Taking a Look at the Greenpeace and Friends of the Earth Climate and Environment Policy Rankings

28 Jun 2024
Manifesto Climate Rankings

“A high bar on climate and nature”

Taking a Look at the Greenpeace and Friends of the Earth Climate and Environment Policy Rankings 


Yesterday, Greenpeace and Friends of the Earth released a joint analysis of the four main parties’* manifestos for this General Election. They evaluate 40 policy points in climate and environment accross the spectrum, including topics of  energy, nature restoration and protection, housing and transport, and justice and equality. The manifestos were evaluated agains Greenpeace and Friends of the Earth's 40 policy recommendations which can be found here (Greenpeace). 

The Scores are In

The Liberal Democrats ranked at 31.5/40 as opposed to The Green Party’s near perfect 39/40, Labour an inadequate 20.5/40 and the Conservatives an abysmal 5/40.

Our score was 52% higher than the Labour Party's and 6 times higher than the Conservatives. Clearly we have performed a lot better than Labour and the Conservatives… that’s unsurprising to us! 

In fact, despite us still being a few points short of perfect, the commentary from both organisations is broadly positive, the remark from Greenpeace being:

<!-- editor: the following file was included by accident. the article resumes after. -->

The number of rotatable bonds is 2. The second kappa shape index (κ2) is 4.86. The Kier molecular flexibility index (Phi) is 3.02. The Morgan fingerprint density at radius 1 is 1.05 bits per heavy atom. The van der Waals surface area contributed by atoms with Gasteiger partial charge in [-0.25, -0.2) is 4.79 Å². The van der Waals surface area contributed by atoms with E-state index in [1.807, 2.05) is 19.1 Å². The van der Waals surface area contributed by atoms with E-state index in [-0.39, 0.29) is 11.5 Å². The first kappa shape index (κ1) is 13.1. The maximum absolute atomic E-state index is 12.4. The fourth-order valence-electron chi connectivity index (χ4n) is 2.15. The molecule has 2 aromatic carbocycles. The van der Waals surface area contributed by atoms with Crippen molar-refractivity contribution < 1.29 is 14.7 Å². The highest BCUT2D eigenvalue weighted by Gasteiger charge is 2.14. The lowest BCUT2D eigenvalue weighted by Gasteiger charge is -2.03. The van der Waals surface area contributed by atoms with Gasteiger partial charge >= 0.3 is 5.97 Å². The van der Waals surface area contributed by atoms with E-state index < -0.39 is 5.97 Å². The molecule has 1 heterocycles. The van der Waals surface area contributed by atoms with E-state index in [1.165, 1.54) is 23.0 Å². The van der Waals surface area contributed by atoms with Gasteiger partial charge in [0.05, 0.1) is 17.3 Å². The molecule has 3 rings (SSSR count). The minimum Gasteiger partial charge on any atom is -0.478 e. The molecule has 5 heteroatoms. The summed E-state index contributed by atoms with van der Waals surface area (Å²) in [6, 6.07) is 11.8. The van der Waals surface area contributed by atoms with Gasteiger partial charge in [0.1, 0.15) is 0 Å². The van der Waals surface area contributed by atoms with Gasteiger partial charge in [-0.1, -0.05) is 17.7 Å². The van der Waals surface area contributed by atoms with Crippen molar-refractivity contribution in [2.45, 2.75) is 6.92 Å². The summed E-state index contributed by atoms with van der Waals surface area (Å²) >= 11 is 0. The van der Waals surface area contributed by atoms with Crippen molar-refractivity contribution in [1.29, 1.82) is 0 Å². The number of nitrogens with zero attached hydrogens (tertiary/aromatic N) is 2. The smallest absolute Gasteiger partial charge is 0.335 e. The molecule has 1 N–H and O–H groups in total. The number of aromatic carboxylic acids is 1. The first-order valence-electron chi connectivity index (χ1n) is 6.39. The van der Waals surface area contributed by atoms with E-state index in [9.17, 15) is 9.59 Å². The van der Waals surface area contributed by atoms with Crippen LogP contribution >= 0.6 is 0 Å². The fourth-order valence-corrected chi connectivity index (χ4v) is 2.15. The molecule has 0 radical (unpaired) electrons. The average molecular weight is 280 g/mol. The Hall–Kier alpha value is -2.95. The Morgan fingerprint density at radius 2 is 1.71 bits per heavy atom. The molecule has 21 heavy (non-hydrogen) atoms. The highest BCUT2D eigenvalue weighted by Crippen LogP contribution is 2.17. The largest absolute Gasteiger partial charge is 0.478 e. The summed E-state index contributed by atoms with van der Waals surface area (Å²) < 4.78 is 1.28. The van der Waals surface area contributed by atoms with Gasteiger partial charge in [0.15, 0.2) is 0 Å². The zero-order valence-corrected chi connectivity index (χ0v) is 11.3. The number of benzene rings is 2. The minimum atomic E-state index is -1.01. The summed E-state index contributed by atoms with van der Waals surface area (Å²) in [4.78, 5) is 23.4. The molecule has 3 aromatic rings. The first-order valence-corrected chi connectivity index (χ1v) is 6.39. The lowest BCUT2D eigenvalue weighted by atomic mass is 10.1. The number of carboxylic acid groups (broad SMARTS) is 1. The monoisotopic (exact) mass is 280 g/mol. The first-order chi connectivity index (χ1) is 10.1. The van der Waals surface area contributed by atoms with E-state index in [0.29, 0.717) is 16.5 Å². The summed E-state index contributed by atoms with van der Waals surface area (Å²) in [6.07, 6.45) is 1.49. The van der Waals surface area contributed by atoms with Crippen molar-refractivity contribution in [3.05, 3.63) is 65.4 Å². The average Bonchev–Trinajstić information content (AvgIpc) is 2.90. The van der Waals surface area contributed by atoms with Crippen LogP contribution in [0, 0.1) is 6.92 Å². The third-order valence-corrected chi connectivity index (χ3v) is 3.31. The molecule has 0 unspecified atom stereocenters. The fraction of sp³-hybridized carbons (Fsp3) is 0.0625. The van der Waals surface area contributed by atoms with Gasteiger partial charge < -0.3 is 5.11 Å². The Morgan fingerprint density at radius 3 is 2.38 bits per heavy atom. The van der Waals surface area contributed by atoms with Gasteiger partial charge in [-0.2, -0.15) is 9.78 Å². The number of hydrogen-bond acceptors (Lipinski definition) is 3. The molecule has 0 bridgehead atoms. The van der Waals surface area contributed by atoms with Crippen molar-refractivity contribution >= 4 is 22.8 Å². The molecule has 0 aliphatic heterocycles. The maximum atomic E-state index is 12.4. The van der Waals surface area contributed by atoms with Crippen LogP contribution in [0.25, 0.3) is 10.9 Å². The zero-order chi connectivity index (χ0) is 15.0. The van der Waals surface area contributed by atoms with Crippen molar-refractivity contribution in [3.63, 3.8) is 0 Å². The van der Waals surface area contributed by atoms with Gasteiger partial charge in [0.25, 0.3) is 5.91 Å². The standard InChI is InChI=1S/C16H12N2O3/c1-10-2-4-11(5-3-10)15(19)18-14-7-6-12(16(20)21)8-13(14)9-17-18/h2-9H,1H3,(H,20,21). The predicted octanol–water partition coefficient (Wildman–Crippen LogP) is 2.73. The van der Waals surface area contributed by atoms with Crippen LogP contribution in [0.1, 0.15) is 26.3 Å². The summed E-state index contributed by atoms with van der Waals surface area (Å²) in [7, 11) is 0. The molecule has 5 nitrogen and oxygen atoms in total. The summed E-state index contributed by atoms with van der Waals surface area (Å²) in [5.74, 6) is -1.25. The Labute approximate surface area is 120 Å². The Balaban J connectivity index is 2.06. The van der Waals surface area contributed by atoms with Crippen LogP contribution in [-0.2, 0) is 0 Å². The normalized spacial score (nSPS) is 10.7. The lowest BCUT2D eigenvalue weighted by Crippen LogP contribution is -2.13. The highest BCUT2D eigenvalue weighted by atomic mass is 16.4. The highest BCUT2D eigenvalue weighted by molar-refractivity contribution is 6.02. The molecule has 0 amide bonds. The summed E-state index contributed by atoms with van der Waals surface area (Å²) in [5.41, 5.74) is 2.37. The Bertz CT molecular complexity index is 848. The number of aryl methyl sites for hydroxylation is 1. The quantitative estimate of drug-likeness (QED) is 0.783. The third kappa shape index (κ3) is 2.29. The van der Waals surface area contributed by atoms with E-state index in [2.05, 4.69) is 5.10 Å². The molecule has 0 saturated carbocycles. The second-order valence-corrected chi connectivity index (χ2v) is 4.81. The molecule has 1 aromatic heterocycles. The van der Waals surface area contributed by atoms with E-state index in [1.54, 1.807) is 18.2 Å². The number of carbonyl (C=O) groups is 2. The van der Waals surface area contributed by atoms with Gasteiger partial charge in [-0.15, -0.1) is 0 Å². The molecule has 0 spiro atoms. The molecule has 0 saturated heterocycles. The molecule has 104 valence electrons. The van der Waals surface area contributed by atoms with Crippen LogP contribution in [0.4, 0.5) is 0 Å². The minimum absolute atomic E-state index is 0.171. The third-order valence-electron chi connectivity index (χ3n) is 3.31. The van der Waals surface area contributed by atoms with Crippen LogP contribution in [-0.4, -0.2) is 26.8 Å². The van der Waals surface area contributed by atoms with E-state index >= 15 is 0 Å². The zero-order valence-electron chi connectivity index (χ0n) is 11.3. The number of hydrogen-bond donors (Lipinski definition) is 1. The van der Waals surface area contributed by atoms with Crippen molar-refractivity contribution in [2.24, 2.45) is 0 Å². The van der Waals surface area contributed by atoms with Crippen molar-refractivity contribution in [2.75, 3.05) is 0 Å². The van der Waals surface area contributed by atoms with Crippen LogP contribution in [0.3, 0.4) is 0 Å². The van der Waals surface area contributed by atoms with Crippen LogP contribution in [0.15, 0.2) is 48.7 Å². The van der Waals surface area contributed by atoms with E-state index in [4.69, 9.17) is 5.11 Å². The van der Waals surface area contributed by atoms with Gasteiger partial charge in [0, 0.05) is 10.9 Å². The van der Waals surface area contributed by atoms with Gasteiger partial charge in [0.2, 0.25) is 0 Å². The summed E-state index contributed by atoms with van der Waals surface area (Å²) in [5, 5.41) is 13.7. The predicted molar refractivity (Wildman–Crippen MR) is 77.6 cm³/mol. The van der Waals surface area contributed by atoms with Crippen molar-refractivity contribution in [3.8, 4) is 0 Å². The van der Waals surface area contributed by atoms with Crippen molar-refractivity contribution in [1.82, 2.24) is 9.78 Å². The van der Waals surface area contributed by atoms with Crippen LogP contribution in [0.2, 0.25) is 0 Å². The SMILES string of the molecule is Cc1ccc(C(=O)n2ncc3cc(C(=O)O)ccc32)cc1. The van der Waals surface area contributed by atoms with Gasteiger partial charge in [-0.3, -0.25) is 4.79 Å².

“The Lib Dems have set a high bar on climate and nature, with a fair approach to the transition that shields those struggling with the cost of living, and recognises the UK’s responsibility to support climate-vulnerable countries around the world.”

Friends of the Earth say:

“The party’s real strength lies in its understanding of the levers available to deliver climate action. From devolving more climate powers to local people to regulating to ensure companies align their activities to a 1.5C world, these policies would put us on a fair path to transition.”

In the categories we did particularly well in, we scored an 8.5/10 on Homes and Transport, and 9.5/10 in Justice and Democracy.

We are generally classed alongside the Green Party as the two most competent parties to lead the way in climate policy - and it says we "have a lot to be proud of”. Accross the board there was high praise, but of course, our approach to the sewage dumping crisis comes out on top, as well as our focus on a Just Transition, and taxation policies. Described by Mike Childs the head of policy at FoE as “Fair and Equitable” - a central Lib Dem value. Our plan for a just tranisition away from the oil and gas industry will ensure that no body is left behind or disadvantaged - our policy promotes the idea that there will always be more jobs available in zero-carbon industries than there are job losses in carbon intensive industries. 

So, where do we fall short?

The main point which has impeded a nearer perfect score is the fact that our manifesto has shied away from making the absolute commitment to not allow new oil and gas. Which is repeatedly cited as our biggest weakness. This led to us being scored only a 6.5/10 in the Climate and Energy section, despite being scored the same as Labour in this section, in fact, they received higher praise on the basis that they did pledge no new oil and gas.